If two words are spelled similarly, it can be tricky to remember which is which. That is the case with moral and morale.
Both of these words can function as a noun in a sentence, but only one of them can function as an an adjective as well. Continue reading to find out which as which, and for help deciding whether the word you need is moral or morale.
What is the Difference Between Moral and Morale?
In this article, I will compare moral vs. morale. I will use each word in a sentence to demonstrate its proper use and function. Then, at the end, I will give you a useful trick to help remember whether to choose morale or moral for your writing.
When to Use Moral
As an adjective, moral means having the quality of virtuousness or rightness.
- A responsible attitude is the product of a moral upbringing.
- The moral choice would be to stop and offer assistance to the couple whose car has broken down.
- This was a tough day to talk about moral victories, about fringe benefits that have nothing to do with 2016. –New York Post
As a noun, moral refers to a standard of rightness or good conduct.
- My father is a man of good morals.
- You would clean up after yourself if you had any morals.
In some cases, a moral can also be the lesson of a story, whether intended or unintended.
- The moral of the story is that you should never trust someone who stands to gain from your misfortune.
- One unintended moral of the children’s film The Little Mermaid is that women rely on the men in their lives to help them achieve true happiness.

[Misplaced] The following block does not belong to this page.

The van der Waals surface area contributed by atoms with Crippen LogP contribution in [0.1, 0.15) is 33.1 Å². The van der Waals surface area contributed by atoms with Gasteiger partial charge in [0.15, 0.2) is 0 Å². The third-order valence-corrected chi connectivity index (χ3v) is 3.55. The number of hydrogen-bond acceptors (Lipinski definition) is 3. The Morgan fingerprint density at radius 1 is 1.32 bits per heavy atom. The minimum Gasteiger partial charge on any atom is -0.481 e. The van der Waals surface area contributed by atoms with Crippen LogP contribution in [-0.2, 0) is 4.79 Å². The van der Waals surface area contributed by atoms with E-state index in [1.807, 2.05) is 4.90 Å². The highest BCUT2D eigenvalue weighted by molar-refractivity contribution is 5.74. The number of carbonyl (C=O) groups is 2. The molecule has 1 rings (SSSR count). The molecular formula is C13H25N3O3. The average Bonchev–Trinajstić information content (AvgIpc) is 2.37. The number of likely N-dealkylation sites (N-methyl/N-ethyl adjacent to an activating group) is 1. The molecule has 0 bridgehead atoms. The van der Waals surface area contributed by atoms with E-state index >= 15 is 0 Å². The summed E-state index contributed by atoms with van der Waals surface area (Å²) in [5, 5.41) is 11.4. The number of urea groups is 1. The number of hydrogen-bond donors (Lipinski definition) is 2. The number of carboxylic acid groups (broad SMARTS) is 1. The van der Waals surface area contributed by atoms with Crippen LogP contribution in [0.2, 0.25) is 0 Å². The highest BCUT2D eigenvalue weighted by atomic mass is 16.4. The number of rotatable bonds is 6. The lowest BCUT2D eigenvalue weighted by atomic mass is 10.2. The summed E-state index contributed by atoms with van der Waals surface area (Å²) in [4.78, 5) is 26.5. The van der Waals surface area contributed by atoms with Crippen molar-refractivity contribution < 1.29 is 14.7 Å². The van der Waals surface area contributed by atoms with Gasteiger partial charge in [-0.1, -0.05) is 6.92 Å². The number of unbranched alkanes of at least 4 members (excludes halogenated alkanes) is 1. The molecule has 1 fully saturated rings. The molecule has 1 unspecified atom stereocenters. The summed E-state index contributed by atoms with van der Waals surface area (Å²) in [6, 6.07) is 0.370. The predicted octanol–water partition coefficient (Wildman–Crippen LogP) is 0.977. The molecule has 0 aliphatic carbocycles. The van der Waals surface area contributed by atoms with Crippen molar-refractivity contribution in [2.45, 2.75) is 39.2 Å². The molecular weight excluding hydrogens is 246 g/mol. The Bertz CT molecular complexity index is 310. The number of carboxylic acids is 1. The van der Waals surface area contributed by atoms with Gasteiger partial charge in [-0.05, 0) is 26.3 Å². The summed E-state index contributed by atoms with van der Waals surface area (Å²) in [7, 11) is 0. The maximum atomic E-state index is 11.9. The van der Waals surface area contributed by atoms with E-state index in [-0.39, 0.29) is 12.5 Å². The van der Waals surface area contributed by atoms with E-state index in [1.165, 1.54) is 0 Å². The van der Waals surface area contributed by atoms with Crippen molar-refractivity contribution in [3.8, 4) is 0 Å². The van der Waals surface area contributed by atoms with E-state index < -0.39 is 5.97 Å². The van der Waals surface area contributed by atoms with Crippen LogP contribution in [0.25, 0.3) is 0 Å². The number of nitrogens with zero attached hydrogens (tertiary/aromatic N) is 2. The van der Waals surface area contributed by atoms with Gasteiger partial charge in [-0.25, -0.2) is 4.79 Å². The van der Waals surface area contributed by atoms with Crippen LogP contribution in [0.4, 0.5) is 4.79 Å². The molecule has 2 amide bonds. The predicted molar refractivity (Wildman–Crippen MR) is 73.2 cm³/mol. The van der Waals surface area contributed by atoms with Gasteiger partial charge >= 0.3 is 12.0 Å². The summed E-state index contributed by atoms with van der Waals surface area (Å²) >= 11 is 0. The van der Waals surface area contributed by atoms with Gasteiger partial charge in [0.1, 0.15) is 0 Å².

As you can see, in all of these uses, both as an adjective and as a noun, moral is used to refer to something good, something righteous, and something having to do with right and wrong.
When to Use Morale
What does morale mean? Morale (pronounced mor-al) is also a noun. It refers to the attitude or confidence of a person or group.
- I bought my team donuts to improve morale.
- The army’s morale dropped precipitously when they learned that they would be invading Russia during the winter.
- Awards like these are crucial both for morale and also the economic well-being of playwrights. –The Wall Street Journal
Trick to Remember the Difference
Here is a helpful trick to remember morale vs. moral.
If you are referring to the spirit or confidence of a person or group, use morale. This should be easy to remember since morale and confidence both end with the letter E.
In other instances, including the lessons of a story, a standard of rightness or moral conduct, or any time the word in question is an adjective, choose moral instead. Morale is never an adjective.
Is it moral or morale? In this article, I discussed the differences between moral and morale, including demonstrations of each in a proper sentence.
Moral is an adjective that refers to the quality of rightness or virtue. It is also a noun that refers to either a standard of rightness or good conduct, or the lesson of a story.
Morale is a noun that means the spirit or confidence of a person or group. Since morale and confidence both end in the letter E, it should be easy to remember to reserve morale for this context.
If you still need help, you can always reread this article for a refresher.